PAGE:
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A simple introduction to using Elm ports

More than 3 years have passed since last update.

!!! OUT OF DATE !!! This is out of date, since everything here is written for 0.16 and below. I guess the code here with just Signal.map/mergeMany should work with the equivalent subscription versions kind of, but of course, you can't write programs in this fashion anymore in 0.17.

(and using Elm with webpack)

There are a variety of writeups online about them that go into a lot of technical and design explanations for how ports work and why they are the way they are. This post seeks to simply look at how you use ports in Elm and some of their characteristics that might aid/hinder you.

This post is part of my ongoing efforts to provide googleable resources for "obscure" technologies so that others wanting to get into them quickly will be able to do so. (especially in the case of Elm, where you quite often end up reading source code a lot...)


We'll make a simple JS + Elm application that "fetches" a list of files from JS and then displays them in the Elm application. The Elm application will communicate with the JS application through "ports" for get the new files and requesting a new list of files.


Three npm dependencies:

"dependencies": {
  "elm-simple-loader": "^0.1.0", // a webpack loader for Elm source code that I wrote so we can just boot up webpack like any normal JS project
  "rx": "^3.1.2", // sane reactive programming in JS. helps us not have to write a bunch of buggy boilerplate and gives us "Observables" which are like Elm.Signals
  "webpack": "^1.12.2" // our javascript bundling program.

Three elm dependencies:

"dependencies": {
  "elm-lang/core": "2.1.0 <= v < 3.0.0",
  "evancz/elm-html": "4.0.1 <= v < 5.0.0"

You could also just run elm package install -y and then install evancz/elm-html separately. Up to you.

Then webpack.config.js:

var webpack = require('webpack');

module.exports = {
  entry: './src/js/app.js',
  output: {
    path: './build',
    filename: 'app.js'
  module: {
    loaders: [
        loader: 'elm-simple-loader',
        test: /\.elm$/,
        exclude: /node_modules/

Then this folder structure:

▾ src/
  ▾ elm/
  ▾ js/

Annotated Code

Elm side Github link

module App where

import Html exposing (..)
-- we'll be using onClick to fire off our outgoing port
import Html.Events exposing (onClick)

-- types important to our simple application that displays a list of files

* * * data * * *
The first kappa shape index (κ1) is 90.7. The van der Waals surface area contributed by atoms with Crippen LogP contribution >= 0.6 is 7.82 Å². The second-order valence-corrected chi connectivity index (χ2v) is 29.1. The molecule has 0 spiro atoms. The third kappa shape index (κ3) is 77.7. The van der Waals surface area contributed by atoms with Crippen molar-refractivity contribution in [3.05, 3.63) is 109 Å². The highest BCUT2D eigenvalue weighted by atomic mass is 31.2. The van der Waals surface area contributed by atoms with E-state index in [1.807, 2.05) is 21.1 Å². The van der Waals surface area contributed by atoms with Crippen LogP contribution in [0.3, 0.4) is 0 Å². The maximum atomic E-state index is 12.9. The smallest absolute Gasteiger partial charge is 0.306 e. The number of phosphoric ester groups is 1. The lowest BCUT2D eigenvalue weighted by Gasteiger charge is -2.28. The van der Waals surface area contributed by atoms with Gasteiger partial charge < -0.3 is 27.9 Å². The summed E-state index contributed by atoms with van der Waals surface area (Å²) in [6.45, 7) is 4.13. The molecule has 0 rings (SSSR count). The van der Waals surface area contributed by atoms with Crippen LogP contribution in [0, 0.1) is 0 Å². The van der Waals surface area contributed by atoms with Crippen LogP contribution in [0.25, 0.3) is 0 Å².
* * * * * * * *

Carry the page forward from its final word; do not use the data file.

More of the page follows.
type alias File = String
type alias Files = List File

-- the model of our application. simple, right?
type alias Model = {
  files: Files, -- the files we get fetched from the JS side
  times: Int -- the number of times we've gotten data that we'll update with files

-- generic Action type that we'll use
type Action =
  | UpdateRequest

-- our first port: the outgoing port
-- first, we need a mailbox if we're going to have a signal and address.
-- we'll declare a mailbox of Action
updateRequestMailbox : Signal.Mailbox Action
-- we'll then instantiate one with a NoOp action by default
updateRequestMailbox = Signal.mailbox NoOp
-- the "port" keyword is used to designate signals that are exposed in the compiled JS.
-- they have the restriction of requiring concrete types, so we'll just emit strings
port updateRequests : Signal String
-- and so for our output stream, we will just map over each Action that comes in
-- and just send down the string "updateRequest" instead.
port updateRequests =
  Signal.map (\_ -> "updateRequest") updateRequestMailbox.signal

-- our input port will be initialized and pushed to from the JS end,
-- so all we need to do is declare the shape of data that will come down the port.
port newFiles : Signal Files

-- declare our updateFiles function. this will send down "folder" functions that
-- will transform our old model into a new model.
updateFiles : Signal (Model -> Model)
-- so in the definition we see that we will map over the newFiles signal
-- and then update the model with new files and update the times property.
updateFiles =
    (\files -> (\model -> { model | files <- files, times <- model.times + 1 }))